To fact-check or not to fact-check? This has been a major point of debate about the upcoming debate and Lester Holt‘s role as moderator.
In an interview on Reliable Sources Sunday, Janet Brown, executive director of the Commission on Presidential Debates, came out decidedly against the moderator fact-checking a debate, telling Brian Stelter that while it is ultimately up to Holt to decide what he wants to do, “in our history, the moderators have found it appropriate to allow the candidates to be the ones that talk about the accuracy or the fairness of what the other candidate or candidates might have said.”
She continued, “I think, personally, if you start getting into the fact-check, I’m not sure what is the big fact, what’s a little fact? And if you and I have different sources of information, does your source about the unemployment rate agree with my source?”
But there’s a unique problem in the particular context of this debate.
As has been repeated ad nauseum during this cycle, this is not an ordinary election, and Donald Trump is not an ordinary candidate. Just this weekend, three different media outlets examined the extraordinary and unparalleled ways in which Donald Trump lies in non-ordinary candidate fashion.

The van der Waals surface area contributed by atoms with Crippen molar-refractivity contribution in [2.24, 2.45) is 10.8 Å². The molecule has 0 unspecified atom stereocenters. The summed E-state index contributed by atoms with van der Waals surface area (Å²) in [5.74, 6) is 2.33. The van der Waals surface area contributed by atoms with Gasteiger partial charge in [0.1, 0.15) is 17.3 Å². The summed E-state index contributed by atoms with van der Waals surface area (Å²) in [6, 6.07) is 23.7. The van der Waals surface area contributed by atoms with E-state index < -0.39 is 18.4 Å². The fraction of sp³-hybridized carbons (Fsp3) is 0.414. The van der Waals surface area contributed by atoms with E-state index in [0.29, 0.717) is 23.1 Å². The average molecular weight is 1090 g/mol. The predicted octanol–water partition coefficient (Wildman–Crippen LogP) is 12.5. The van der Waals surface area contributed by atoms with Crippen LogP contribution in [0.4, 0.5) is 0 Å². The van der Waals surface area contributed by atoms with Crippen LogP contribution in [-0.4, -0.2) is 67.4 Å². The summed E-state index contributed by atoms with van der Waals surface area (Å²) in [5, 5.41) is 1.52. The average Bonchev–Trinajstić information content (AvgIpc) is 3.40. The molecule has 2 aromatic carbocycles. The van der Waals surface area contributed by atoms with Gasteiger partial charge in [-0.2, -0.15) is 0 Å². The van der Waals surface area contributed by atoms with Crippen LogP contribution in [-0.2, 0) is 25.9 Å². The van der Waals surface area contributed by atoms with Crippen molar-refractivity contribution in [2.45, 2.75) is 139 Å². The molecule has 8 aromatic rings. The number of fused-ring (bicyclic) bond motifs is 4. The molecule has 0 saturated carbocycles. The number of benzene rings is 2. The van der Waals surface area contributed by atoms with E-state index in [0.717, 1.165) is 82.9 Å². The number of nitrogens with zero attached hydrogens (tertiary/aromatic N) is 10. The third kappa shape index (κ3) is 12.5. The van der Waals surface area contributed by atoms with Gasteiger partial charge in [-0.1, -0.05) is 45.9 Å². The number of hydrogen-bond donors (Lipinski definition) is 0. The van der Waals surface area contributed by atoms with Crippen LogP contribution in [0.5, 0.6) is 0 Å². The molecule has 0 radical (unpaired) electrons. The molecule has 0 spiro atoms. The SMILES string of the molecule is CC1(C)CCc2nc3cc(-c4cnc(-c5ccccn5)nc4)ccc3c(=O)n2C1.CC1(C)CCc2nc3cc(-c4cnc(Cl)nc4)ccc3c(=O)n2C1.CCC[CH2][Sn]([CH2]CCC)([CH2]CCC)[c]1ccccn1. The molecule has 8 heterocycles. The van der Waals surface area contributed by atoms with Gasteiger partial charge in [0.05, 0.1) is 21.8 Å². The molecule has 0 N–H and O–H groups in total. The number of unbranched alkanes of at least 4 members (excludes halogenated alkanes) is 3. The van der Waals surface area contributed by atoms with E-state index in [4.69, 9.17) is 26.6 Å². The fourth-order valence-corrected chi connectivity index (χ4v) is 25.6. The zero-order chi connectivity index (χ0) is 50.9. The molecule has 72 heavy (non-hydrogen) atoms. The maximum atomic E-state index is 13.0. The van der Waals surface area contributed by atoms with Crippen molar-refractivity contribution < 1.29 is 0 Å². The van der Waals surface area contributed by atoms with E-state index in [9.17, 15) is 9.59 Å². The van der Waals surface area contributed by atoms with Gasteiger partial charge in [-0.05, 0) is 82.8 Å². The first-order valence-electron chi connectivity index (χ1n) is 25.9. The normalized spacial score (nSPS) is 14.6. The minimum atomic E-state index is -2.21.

The New York Times looked at a week’s worth of Trump-telling, listing 31 of his falsehoods—not the sum total for the week, as The Times left out “dozens more: untruths that appeared to be mere hyperbole or humor, or delivered purely for effect, or what could generously be called rounding errors.”
And if you’re into always looking at both sides, Politico did that, and discovered during five days of fact-checking both Clinton and Trump’s claims that “Trump’s mishandling of facts and propensity for exaggeration so greatly exceed Clinton’s as to make the comparison almost ludicrous.”
If you need that in numeric terms, it’s “one falsehood every three minutes and 15 seconds over nearly five hours of remarks. In raw numbers, that’s 87 erroneous statements in five days.” For Clinton it was “one falsehood every 12 minutes. In raw numbers, Clinton made eight erroneous statements in five days.”
But here’s the other problem with calling on the candidates to fact-check each other. Clinton coming back at Trump with a correction to something he says does not guarantee that she will be believed, even if correct. It creates a he said/she said, who can say who’s really correct type of construction.
But there is someone who can say: the moderator.
The debate moderate is often analogized to a referee. A ref is not a mere timekeeper, but an arbiter who can decide whether or not a play is fair. Fair is establishing what is true, unless you believe truth is beside the point in this debate.